He said although the stories about the arrest of the ex-President of Armenia Robert Kocharyan and the investigation in regard to CSTO Secretary General Yury Khachaturov are internal Armenian problems, the Kremlin used them to demonstrate its influence. The expert noted that the imposition of a ban on Armenian products could be needed by Russia either for some serious business interests, or as a topic for further bargaining with Yerevan.

What is happening in the relations of Armenia with Russia? The current Armenian leadership, headed by the Acting Prime Minister Nikol Pashinyan, from the very beginning of its coming to power assured Moscow of preserving the old political orientation. However, from the very beginning, certain minor hiccups appear here and there, which more and more often lead outside observers to the idea that a black kitten if not a big black cat ran between Yerevan and Moscow.

For a start, the very coming to power of Pashinyan as a result of a revolution was met in Moscow quite ambiguously. Some experts immediately said the new prime minister was a protégé of the West. A lot of questions also arouse by the recent visit of the US President's Adviser for National Security John Bolton, during which he declared the superiority of American weapons over Russian ones, after which Pashinyan answered in absentia that, if necessary, Armenia could start acquiring the US weapons. And although a series of refutations rained down after this, such a situation caused a rather nervous and verbose reaction of the Kremlin.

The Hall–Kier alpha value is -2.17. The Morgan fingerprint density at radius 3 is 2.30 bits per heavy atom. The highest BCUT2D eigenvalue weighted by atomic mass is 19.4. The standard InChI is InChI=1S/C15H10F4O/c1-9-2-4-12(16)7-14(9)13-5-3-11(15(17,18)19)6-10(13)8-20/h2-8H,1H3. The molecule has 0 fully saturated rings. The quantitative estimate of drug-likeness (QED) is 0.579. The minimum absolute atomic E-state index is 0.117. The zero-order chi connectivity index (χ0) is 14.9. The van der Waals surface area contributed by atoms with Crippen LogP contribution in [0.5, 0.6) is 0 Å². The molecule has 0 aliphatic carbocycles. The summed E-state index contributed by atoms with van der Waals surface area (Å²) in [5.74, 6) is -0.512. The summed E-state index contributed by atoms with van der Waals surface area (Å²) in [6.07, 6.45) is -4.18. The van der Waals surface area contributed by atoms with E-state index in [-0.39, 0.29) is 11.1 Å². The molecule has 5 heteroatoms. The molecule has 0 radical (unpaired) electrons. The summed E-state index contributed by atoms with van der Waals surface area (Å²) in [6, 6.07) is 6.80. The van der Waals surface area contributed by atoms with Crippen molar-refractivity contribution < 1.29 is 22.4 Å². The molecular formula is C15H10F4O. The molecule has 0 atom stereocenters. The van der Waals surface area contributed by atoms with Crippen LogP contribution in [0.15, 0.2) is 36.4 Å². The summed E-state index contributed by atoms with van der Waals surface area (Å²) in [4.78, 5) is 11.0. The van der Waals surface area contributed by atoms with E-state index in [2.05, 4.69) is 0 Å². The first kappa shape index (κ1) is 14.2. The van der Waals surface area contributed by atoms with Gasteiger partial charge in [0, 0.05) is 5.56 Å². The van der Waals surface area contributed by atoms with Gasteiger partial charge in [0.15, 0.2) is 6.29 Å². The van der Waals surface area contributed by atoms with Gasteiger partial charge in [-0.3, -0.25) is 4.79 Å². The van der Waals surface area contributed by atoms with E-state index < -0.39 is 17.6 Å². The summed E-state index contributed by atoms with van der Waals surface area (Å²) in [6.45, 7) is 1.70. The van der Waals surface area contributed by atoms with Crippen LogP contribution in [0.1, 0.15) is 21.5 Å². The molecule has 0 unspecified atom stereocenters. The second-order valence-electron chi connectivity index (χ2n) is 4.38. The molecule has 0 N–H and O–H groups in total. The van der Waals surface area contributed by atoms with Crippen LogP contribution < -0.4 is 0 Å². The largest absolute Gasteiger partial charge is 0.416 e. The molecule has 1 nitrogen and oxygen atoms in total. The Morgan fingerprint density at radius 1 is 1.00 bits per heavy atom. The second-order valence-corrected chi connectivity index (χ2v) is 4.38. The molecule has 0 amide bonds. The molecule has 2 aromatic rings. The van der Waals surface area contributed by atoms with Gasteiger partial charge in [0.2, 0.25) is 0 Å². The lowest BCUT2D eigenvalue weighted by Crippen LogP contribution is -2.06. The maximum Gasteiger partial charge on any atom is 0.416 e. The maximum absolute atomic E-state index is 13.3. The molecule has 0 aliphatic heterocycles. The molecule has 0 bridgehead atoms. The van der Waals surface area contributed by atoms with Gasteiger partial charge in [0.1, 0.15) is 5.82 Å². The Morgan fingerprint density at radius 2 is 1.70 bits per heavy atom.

In December, an extraordinary parliamentary election is expected in Armenia, through which the new political forces in the country intend to gain a foothold in the leadership. And only time will tell what steps follow from here on - whether Yerevan will continue to try to keep a foot in both camps, tacking between Moscow and Washington, and whether Rosselkhoznadzor will not ban any other products from Armenia after that.


Matanat Nasibova & Fikret Dolukhanov, Trend commentators

Follow Fikret Dolukhanov on Twitter: @FDolukhanov